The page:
National Underground Railroad Freedom Center

I finally visited the National Underground Railroad Freedom Center yesterday!  Opened in 2004 on the banks of the Ohio River in Cincinnati, according to the Center, their mission is to reveal stories of freedom’s heroes, from the era of the Underground Railroad to contemporary times, challenging and inspiring everyone to take courageous steps of freedom today.  They serve to inspire modern abolition through connecting the lessons of the Underground Railroad with today’s freedom fighters.

The museum’s eternal flame is representative of the candles that were placed in the windows of Underground Railroad operators and there’s a scenic view of the Ohio River and Kentucky shoreline.


Taken from their website–some of the exhibits are:

The Struggle Continues examines the desire to fight for freedom around the world and reminds us that slavery in many forms and guises continues to exist in the world around us. Iconic and abstract images on each of two long, facing walls, symbolize and evoke freedom and slavery throughout the world. The images are accompanied by audio that creates an intriguing yet reflective mood.

This exhibit explores six conditions or circumstances – which we call “unfreedoms” – that prevent people from achieving freedom and protect basic human rights. These unfreedoms are hunger, illiteracy, slavery, racism, tyranny and genocide.

From Slavery to Freedom portrays three centuries of slavery from its introduction into the Americas to its abolition at the end of the American Civil War. The exhibit describes who the enslaved were, why they were brought here, how they lived, how they worked, and also who their allies were – and how ultimately they became free!

One of the museum’s key attractions is a walk-through exhibit documenting the rise and fall of the slave trade in the United States and North America. Starting with the European colonization of Africa, the exhibit follows the journey of slaves from their homeland to aiding the Union in the American Civil War to the Civil Rights Movement of the mid 20th Century.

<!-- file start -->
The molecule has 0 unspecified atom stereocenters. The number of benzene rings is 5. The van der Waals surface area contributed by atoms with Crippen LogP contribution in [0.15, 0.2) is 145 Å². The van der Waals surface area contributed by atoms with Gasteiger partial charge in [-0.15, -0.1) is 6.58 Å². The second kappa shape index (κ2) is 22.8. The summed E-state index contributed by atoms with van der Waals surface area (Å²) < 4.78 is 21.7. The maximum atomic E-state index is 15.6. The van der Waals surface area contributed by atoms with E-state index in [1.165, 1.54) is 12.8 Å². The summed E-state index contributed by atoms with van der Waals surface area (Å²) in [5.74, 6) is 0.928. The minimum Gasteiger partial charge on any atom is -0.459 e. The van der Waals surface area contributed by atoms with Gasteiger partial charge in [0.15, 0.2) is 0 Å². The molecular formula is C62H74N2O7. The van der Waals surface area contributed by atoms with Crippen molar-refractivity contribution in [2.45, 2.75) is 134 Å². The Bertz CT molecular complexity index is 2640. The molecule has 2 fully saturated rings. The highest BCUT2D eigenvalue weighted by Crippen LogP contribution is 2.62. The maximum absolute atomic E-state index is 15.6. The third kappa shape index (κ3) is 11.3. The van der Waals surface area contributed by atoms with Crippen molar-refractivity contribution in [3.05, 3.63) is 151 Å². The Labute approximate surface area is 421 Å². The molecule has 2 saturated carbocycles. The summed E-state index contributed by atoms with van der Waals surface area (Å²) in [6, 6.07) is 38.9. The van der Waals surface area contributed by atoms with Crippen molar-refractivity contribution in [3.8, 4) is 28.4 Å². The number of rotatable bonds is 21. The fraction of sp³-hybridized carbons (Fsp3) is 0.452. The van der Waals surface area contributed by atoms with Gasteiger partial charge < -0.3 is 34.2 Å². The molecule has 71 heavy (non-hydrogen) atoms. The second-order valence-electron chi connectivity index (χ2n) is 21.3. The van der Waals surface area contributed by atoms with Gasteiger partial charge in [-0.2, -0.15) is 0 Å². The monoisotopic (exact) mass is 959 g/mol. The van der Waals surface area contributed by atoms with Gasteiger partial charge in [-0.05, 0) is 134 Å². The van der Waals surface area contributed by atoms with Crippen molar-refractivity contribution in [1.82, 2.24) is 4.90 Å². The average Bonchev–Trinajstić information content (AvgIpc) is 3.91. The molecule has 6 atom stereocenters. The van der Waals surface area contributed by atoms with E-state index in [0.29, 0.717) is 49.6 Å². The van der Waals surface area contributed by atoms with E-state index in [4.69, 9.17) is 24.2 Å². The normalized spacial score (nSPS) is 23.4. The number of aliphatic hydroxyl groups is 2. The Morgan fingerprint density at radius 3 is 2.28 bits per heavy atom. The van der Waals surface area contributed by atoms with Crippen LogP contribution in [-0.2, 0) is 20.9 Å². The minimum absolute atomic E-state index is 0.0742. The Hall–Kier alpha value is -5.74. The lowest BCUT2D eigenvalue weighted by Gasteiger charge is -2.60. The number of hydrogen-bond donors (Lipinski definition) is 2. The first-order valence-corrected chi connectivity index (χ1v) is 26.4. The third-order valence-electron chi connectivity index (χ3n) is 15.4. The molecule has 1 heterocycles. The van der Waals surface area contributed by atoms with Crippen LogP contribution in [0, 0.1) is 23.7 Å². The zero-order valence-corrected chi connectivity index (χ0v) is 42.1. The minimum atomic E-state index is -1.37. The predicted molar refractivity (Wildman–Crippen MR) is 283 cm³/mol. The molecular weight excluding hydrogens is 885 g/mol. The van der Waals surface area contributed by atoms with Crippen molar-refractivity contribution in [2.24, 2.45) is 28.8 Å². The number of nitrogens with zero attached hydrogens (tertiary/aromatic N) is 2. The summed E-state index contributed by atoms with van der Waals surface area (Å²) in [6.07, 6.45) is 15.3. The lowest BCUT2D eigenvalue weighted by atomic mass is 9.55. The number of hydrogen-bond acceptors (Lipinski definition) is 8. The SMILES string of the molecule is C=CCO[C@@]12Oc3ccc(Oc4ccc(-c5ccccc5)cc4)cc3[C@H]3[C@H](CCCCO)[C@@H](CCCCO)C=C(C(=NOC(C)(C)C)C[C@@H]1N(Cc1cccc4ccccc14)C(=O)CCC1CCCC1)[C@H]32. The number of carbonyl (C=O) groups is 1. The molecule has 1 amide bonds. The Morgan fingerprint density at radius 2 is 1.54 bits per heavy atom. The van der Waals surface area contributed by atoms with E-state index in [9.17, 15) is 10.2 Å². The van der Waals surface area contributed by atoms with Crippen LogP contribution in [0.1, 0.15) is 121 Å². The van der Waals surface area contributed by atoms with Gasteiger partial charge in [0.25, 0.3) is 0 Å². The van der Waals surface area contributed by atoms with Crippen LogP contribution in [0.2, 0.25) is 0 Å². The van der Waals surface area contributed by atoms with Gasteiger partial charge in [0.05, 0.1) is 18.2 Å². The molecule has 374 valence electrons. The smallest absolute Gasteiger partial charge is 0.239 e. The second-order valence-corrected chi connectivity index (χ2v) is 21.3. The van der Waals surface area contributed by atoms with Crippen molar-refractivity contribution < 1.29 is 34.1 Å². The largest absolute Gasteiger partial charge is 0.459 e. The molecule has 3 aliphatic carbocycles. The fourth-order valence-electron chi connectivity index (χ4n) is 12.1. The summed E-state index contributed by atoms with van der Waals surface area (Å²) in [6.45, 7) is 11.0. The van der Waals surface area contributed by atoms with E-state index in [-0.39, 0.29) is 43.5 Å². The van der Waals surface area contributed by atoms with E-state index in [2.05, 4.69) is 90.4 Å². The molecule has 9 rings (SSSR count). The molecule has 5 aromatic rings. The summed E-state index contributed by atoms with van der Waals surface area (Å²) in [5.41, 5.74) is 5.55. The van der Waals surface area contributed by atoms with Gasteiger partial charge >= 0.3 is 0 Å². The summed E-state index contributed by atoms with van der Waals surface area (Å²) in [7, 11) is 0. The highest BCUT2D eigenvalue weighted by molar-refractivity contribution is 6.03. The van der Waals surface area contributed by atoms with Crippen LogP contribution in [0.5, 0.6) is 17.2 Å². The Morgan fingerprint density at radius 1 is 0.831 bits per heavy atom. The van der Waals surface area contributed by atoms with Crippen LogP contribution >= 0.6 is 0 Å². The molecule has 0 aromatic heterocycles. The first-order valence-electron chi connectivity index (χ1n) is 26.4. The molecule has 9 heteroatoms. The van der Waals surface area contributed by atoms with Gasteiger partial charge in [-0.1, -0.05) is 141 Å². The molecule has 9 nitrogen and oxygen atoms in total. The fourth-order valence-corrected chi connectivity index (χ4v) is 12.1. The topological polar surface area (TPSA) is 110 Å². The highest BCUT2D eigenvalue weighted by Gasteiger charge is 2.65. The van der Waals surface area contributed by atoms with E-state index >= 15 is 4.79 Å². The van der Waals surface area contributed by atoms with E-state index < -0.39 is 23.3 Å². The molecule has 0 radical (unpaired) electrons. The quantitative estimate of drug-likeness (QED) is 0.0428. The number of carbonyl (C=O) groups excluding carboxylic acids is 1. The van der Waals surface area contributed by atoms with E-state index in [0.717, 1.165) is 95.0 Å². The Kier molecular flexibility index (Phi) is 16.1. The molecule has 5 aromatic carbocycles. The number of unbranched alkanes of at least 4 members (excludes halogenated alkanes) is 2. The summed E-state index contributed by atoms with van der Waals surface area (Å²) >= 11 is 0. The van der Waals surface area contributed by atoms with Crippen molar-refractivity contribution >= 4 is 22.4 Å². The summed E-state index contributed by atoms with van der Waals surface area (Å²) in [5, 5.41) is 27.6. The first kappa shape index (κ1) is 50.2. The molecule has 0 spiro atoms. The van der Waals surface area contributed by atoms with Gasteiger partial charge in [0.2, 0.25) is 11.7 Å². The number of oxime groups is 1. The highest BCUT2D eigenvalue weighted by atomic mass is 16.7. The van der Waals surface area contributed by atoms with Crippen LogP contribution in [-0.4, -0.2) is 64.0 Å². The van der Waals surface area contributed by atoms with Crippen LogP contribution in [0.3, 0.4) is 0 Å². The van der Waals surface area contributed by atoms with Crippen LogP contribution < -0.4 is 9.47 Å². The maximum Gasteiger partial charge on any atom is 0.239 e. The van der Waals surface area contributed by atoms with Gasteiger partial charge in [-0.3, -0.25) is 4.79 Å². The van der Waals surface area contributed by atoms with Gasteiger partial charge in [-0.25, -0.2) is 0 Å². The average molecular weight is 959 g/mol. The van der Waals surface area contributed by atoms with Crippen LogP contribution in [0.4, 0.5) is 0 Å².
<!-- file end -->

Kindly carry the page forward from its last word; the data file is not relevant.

Invisible: Slavery Today is the world’s first museum-quality, permanent exhibition on the subjects of modern-day slavery and human trafficking.  Using a variety of techniques and media, this exhibit offers a comprehensive examination of slavery in the modern world through the life experiences of five individuals who were caught up in one of the five most common forms of exploitation: forced labor, bonded indenture, child slavery, sex trafficking and domestic servitude.




Wondering what you can do to help eradicate slavery?




Everyday Freedom Heroes celebrates individuals from all walks of life whose extraordinary choices at key moments paralleled the courageous actions taken by participants on the Underground Railroad.


This is one of the theaters that show short films concerning slavery…


The Slave Pen, built in the early 1800’s, was recovered from a farm in Mason County, Kentucky.  It was used as a holding pen by Kentucky slave trader, Capt. John W. Anderson, to house enslaved people being moved south for sale.


Towering over museum visitors, this mural was created by artist Tyron Geter based on a sketch by fellow artist Tom Feelings. The mural attempts to document the journey of an African American slave in America from arrival to auction to family separation and forced labor.


There are unique pieces of art throughout the center…




I spent two hours walking through the exhibits which are filled with so much history and information…


The center has beautiful views from each level…



It’s unbelievable to think there are 30 million people enslaved today!


10 thoughts on “National Underground Railroad Freedom Center

  1. Pingback: Biography of Harriet Tubman | Washingtonian Post

  2. You captured such emotional and evocative elements of the Underground Railroad. I think it would be hard to see some of this and not give pauses of silence, taking it all in. Wonderful that you shared this and I know I should see it soon! My ex used to live in Cincinnati and now is in Centerville, by Dayton. He has taken my grandies here and the Dayton Air Force Museum, too. Happy Spring and hope you are having a blast, as always, Sherry! Hugs, Robin


  3. That’s a powerful exhibit. The legacies of African slavery and indigenous genocide in the Western Hemisphere are still raw and brutal. It’s amazing so many – especially here in the U.S. – think they’re non-issues because it all happened way back when. Another reality is that slavery in the form of indentured servitude and sex trafficking exists even in developed nations. I tell those who think nothing of illegal immigration that they’re essentially supporting slavery. Desperate people who sneak into the U.S. (or any other country) illegally almost always fall victim to human traffickers who prey upon that vulnerability. Thanks for highlighting this, Sherry.


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